a different side of Israel

Machsom Watch photo exhibition in Tel Aviv

by Jill Cartwright

In a chilly hall somewhere in the anonymous streets of Tel Aviv’s working class southern neighbourhoods, Lisa and I checked out the Machsom Watch Endless Checkpoints photograph exhibition that opened on Friday.

Machsom Watch is an organization of Israeli female volunteers who do vital work monitoring the checkpoints all over the occupied territories, often keeping the behavior of the soldiers in check.

The aim behind the event was to “help the Israeli public understand what is going on on their doorsteps and to make it clear to them that they are involved in the denegration of human rights,” said Susan Lourenco, a Machsom Watch volunteer and one of the event organizers.

Click “more” to see a selection of photographs taken from the exhibition.

But although there was a small crowd of mainly well-dressed middle-aged women milling around, it seemed most of the Israeli public was elsewhere, enjoying the glorious sunny weather that comes along every so often in the middle of February.

The exhibition was neither expansive nor particularly hard-hitting. The 50 or so images that lined the walls told a well-worn cliche: soldiers with guns, children climbing over walls and a whole load of frustrated people – soldiers and civilians – who did not want to be there.

And listening to the soundtrack that ran constantly in the background of a baby crying amid the crush of people trying to get through the checkpoint, I didn’t want to be there in that room either. But then I guess that’s the point the organizers were trying to get across.

But what about the other points?

They’re asking questions, but the wrong questions, said Lisa as we started a discussion about the exhibition on the way home. They should be asking why so many people want to get across into Israel. We should be talking about the interdependence here. And that was lacking from the exhibition. Where were the facts about the unemployment in the territories and why Palestinians want to work in Israel?

Where were other facts about the checkpoints? Are they totally irrelevant or do they have a point? There were no answers; it was another heart-sinking display of desperation. Our discussion moved on into a wider talk about fear and walls as the ultimate expression of the helplessness and hopelessness of the human situation.

So here are some of the pictures. Let us know what you think about them.


  1. – What are the checkpoints for?
    – To stop terrorists

    – Have any terrorists ever been stopped at checkpoints?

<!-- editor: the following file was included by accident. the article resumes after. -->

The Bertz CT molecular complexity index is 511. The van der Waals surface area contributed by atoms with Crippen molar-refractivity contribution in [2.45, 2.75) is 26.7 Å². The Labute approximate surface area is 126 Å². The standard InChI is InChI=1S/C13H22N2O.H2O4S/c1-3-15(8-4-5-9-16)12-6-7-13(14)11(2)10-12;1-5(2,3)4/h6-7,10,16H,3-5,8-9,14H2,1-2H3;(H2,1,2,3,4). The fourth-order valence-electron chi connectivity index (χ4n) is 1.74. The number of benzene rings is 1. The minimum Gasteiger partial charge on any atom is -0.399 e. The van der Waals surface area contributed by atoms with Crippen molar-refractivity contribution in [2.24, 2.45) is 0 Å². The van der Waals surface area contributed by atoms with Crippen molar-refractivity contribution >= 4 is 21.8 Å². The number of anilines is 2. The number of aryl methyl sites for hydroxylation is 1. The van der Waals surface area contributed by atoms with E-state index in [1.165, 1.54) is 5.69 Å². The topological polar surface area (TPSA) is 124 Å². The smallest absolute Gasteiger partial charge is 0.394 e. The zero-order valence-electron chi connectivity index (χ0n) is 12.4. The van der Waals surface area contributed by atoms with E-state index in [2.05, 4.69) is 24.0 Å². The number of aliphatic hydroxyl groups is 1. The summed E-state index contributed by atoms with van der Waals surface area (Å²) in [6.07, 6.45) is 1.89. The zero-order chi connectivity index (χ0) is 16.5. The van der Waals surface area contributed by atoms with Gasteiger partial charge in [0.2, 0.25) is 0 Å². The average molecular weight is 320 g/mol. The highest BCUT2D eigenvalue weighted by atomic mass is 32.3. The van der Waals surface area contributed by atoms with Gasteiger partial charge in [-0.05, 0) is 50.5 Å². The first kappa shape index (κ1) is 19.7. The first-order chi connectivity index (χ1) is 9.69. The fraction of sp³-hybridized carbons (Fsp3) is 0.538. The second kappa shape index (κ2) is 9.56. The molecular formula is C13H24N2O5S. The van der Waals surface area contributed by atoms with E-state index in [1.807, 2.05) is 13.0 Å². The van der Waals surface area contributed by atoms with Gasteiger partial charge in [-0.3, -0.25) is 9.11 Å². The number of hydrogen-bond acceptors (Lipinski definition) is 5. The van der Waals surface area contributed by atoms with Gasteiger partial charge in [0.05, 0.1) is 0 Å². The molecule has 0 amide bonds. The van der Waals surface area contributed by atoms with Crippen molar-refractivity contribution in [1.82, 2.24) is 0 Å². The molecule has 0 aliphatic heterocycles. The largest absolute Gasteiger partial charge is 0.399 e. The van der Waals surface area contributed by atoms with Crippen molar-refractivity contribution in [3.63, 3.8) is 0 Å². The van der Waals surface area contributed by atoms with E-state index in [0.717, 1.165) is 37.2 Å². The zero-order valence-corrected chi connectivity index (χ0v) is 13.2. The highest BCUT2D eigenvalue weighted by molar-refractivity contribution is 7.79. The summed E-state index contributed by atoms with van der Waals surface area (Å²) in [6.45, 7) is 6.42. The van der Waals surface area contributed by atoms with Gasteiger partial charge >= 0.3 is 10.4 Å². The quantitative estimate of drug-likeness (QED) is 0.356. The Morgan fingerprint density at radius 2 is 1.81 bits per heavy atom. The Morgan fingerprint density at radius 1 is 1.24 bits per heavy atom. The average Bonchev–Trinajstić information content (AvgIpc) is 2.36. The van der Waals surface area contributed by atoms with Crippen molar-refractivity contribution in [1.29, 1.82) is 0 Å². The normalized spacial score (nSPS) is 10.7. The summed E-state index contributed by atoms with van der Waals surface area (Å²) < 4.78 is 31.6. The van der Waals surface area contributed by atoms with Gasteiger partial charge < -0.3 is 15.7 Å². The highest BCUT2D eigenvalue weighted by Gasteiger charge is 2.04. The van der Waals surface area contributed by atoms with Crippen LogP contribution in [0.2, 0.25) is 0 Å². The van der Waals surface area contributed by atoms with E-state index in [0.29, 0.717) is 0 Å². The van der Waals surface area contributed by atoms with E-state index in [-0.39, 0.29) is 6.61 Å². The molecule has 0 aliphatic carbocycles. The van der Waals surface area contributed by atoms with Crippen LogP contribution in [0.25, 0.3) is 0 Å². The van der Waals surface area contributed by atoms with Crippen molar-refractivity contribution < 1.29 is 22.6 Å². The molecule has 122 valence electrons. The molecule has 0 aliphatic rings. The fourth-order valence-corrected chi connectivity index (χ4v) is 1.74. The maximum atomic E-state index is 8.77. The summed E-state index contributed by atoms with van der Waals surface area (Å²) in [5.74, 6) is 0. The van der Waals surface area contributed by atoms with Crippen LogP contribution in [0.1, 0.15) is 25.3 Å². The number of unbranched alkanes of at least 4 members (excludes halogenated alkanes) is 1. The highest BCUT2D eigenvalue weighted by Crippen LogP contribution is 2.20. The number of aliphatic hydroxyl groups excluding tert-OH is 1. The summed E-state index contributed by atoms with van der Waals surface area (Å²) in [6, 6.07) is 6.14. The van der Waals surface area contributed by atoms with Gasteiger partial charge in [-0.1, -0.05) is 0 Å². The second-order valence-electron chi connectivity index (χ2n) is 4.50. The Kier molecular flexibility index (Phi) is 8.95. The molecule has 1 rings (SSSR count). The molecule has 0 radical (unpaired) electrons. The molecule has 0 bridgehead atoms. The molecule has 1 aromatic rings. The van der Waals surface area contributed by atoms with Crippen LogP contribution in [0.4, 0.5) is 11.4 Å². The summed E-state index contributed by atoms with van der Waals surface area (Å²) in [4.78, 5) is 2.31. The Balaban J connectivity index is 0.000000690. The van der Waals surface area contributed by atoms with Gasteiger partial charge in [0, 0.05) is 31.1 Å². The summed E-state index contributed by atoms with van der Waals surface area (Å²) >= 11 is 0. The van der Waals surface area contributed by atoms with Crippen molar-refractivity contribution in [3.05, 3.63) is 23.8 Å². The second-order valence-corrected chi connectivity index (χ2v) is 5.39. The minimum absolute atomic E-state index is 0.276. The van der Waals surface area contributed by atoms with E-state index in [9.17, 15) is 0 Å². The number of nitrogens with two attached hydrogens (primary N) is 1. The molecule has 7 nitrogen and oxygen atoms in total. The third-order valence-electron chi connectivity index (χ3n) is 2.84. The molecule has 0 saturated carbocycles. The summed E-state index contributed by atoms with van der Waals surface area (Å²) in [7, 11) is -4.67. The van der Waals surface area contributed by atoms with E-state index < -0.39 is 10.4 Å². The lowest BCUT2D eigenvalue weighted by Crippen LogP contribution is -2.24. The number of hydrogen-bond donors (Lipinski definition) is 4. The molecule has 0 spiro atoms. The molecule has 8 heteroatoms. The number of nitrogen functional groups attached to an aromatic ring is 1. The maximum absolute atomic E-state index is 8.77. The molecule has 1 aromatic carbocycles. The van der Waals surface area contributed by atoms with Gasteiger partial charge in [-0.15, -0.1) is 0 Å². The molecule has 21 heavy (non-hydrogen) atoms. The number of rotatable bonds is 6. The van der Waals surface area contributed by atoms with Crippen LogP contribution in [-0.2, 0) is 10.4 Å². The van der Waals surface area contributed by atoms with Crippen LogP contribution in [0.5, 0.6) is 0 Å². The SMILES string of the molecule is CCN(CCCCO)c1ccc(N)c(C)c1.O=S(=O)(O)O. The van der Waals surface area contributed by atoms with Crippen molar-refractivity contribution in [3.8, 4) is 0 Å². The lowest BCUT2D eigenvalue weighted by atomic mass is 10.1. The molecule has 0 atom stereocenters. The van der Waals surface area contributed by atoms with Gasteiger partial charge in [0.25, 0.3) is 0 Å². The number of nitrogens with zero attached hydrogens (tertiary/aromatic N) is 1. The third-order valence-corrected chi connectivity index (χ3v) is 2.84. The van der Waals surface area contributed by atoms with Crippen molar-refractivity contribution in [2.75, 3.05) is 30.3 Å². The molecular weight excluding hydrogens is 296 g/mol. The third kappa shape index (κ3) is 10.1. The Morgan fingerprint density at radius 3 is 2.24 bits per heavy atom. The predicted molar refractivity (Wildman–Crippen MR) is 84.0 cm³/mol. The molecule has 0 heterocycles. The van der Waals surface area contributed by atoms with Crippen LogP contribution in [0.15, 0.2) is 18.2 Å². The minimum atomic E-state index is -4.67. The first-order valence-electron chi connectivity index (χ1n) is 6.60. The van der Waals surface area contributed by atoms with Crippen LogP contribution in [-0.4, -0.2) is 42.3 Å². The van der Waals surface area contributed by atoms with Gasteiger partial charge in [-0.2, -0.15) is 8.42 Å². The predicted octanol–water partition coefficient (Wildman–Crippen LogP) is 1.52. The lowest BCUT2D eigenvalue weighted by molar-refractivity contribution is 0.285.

– Yes

    – Why are the soldiers checking the children’s school bags?
    – Because there have been cases in which explosives have been found there

    All the rest is a mix of genuine humanitarian concern for the innocent population, and hand-wringing. There is no moral option to these checkpoints as long as the threat of terrorism remains. I prefer the discomfort (or sometimes humiliation) of the Palestinians over exploding Israeli buses, “human rights” or no “human rights”.

    Obviously I’m not advocating gratituous cruelty and maltreatment of these people, but as far as I can see the ladies of “Machsom Watch” have a larger and more political agenda than simple humanitarianism. This does not come across in your story at all.

  2. Funny thing, Maoz, regarding your last sentence: I think that Jill expressed our (hers and my) ambivalence about the exhibition quite clearly in this story. It’s not about whether the checkpoints should exist or not (although that is certainly a debatable issue); but rather it is about what those checkpoints symbolize – like economic interdepenence between Israelis and Palestinians, and the ugly symbols of human fear and desperation.

  3. They are heart wretching. Who can understand?
    The images projected will have an impact on the next generation. It is so sad to see what the little ones are subjected to.

  4. That first picture with the soldiers and the toddler is very misleading. The soldiers are not pointing their rifles at the toddler, nothing untoward is going on. Yet the picture is obviously trying to make the soldiers look bad, as if they terrorize children and enjoy it, or some similar nonsense.

    And how could the issue of whether the checkpoints should exist possibly be debatable (this from one of your commenters)? The alternative is to let the terrorists in, at their leisure. How many Israelis would be murdered without those checkpoints? Who would advocate such a thing?

  5. As sad as it is, it would be insane to dismantle the checkpoints until LONG, LONG, LONG after the violence stops! Some how, some way, these people must learn…nothing will be solved with violence. Do they really think if they do the same thing over and over, that one day it will produce a different result? The result of violence is as sure as the law of gravity and to expect otherwise is shear madness! Pray for the child inside us all (on both sides! AND those who observe!)

  6. If the checkpoint security is not to your liking dont enter Israel. Before Olso chekpoint security was not strict. Now you have bombs going off in busses and restaurants. I say , increase the security. Safety of the citzens of Israel come first!

  7. The pictures look extremely banal. Bored people on both sides doing what they need to do and wanting to get on with it. Not shown are the reasons they’re there — the terrorists and the bombs, but that’s fine, because what is shown isn’t particularly shocking. I’m not surprised Machsom Watch had to add a scary (or just annoying) soundtrack since what’s shown isn’t bad (from what’s shown here).

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